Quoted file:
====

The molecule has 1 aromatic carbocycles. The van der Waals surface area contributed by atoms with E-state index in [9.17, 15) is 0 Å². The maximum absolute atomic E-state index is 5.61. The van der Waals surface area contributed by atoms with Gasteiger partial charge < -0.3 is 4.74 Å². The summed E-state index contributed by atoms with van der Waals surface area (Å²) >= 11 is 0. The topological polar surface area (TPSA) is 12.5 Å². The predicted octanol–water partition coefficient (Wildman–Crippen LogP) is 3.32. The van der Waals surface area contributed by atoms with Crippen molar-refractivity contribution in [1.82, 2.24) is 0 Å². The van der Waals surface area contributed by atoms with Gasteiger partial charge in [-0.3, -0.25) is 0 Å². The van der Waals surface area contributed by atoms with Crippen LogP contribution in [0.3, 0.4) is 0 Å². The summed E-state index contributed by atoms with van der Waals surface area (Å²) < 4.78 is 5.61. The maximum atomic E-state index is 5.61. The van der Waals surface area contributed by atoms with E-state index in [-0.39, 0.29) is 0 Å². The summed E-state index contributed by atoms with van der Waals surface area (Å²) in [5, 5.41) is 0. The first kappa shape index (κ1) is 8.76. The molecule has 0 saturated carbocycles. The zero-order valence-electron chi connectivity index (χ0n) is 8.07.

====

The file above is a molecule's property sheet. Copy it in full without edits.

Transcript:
The molecule has 1 aromatic carbocycles. The van der Waals surface area contributed by atoms with E-state index in [9.17, 15) is 0 Å². The maximum absolute atomic E-state index is 5.61. The van der Waals surface area contributed by atoms with Gasteiger partial charge < -0.3 is 4.74 Å². The summed E-state index contributed by atoms with van der Waals surface area (Å²) >= 11 is 0. The topological polar surface area (TPSA) is 12.5 Å². The predicted octanol–water partition coefficient (Wildman–Crippen LogP) is 3.32. The van der Waals surface area contributed by atoms with Crippen molar-refractivity contribution in [1.82, 2.24) is 0 Å². The van der Waals surface area contributed by atoms with Gasteiger partial charge in [-0.3, -0.25) is 0 Å². The van der Waals surface area contributed by atoms with Crippen LogP contribution in [0.3, 0.4) is 0 Å². The summed E-state index contributed by atoms with van der Waals surface area (Å²) < 4.78 is 5.61. The maximum atomic E-state index is 5.61. The van der Waals surface area contributed by atoms with E-state index in [-0.39, 0.29) is 0 Å². The summed E-state index contributed by atoms with van der Waals surface area (Å²) in [5, 5.41) is 0. The first kappa shape index (κ1) is 8.76. The molecule has 0 saturated carbocycles. The zero-order valence-electron chi connectivity index (χ0n) is 8.07.